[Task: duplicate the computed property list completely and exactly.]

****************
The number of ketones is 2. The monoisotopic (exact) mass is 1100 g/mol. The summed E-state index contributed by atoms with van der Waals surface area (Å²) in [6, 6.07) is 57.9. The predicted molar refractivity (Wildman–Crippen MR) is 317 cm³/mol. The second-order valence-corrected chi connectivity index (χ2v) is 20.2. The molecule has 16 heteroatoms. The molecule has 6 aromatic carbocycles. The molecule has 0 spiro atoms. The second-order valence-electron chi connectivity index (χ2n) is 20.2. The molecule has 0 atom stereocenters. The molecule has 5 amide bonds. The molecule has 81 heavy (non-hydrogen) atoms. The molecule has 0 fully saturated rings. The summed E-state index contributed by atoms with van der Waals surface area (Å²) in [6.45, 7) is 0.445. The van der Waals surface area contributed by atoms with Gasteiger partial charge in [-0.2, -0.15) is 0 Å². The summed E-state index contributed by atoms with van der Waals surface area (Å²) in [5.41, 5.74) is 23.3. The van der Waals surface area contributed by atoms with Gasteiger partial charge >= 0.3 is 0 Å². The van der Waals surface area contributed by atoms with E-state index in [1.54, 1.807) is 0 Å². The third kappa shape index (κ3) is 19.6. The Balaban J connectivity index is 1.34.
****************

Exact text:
The number of ketones is 2. The monoisotopic (exact) mass is 1100 g/mol. The summed E-state index contributed by atoms with van der Waals surface area (Å²) in [6, 6.07) is 57.9. The predicted molar refractivity (Wildman–Crippen MR) is 317 cm³/mol. The second-order valence-corrected chi connectivity index (χ2v) is 20.2. The molecule has 16 heteroatoms. The molecule has 6 aromatic carbocycles. The molecule has 0 spiro atoms. The second-order valence-electron chi connectivity index (χ2n) is 20.2. The molecule has 0 atom stereocenters. The molecule has 5 amide bonds. The molecule has 81 heavy (non-hydrogen) atoms. The molecule has 0 fully saturated rings. The summed E-state index contributed by atoms with van der Waals surface area (Å²) in [6.45, 7) is 0.445. The van der Waals surface area contributed by atoms with Gasteiger partial charge in [-0.2, -0.15) is 0 Å². The summed E-state index contributed by atoms with van der Waals surface area (Å²) in [5.41, 5.74) is 23.3. The van der Waals surface area contributed by atoms with Gasteiger partial charge >= 0.3 is 0 Å². The van der Waals surface area contributed by atoms with E-state index in [1.54, 1.807) is 0 Å². The third kappa shape index (κ3) is 19.6. The Balaban J connectivity index is 1.34.